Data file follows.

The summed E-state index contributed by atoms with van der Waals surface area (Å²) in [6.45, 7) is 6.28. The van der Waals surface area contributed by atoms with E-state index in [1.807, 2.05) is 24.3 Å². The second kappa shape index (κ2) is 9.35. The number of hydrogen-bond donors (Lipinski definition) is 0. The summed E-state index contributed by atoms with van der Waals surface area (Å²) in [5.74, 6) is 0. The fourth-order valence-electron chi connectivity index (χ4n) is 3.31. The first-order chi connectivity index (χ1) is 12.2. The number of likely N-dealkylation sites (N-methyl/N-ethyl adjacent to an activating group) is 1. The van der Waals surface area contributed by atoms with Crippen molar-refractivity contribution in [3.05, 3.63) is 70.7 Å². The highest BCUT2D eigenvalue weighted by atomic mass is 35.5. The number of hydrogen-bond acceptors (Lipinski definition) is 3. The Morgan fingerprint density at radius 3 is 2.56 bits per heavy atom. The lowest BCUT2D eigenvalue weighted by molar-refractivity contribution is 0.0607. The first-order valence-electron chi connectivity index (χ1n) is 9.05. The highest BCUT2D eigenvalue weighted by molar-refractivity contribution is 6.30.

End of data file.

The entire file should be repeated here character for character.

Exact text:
The summed E-state index contributed by atoms with van der Waals surface area (Å²) in [6.45, 7) is 6.28. The van der Waals surface area contributed by atoms with E-state index in [1.807, 2.05) is 24.3 Å². The second kappa shape index (κ2) is 9.35. The number of hydrogen-bond donors (Lipinski definition) is 0. The summed E-state index contributed by atoms with van der Waals surface area (Å²) in [5.74, 6) is 0. The fourth-order valence-electron chi connectivity index (χ4n) is 3.31. The first-order chi connectivity index (χ1) is 12.2. The number of likely N-dealkylation sites (N-methyl/N-ethyl adjacent to an activating group) is 1. The van der Waals surface area contributed by atoms with Crippen molar-refractivity contribution in [3.05, 3.63) is 70.7 Å². The highest BCUT2D eigenvalue weighted by atomic mass is 35.5. The number of hydrogen-bond acceptors (Lipinski definition) is 3. The Morgan fingerprint density at radius 3 is 2.56 bits per heavy atom. The lowest BCUT2D eigenvalue weighted by molar-refractivity contribution is 0.0607. The first-order valence-electron chi connectivity index (χ1n) is 9.05. The highest BCUT2D eigenvalue weighted by molar-refractivity contribution is 6.30.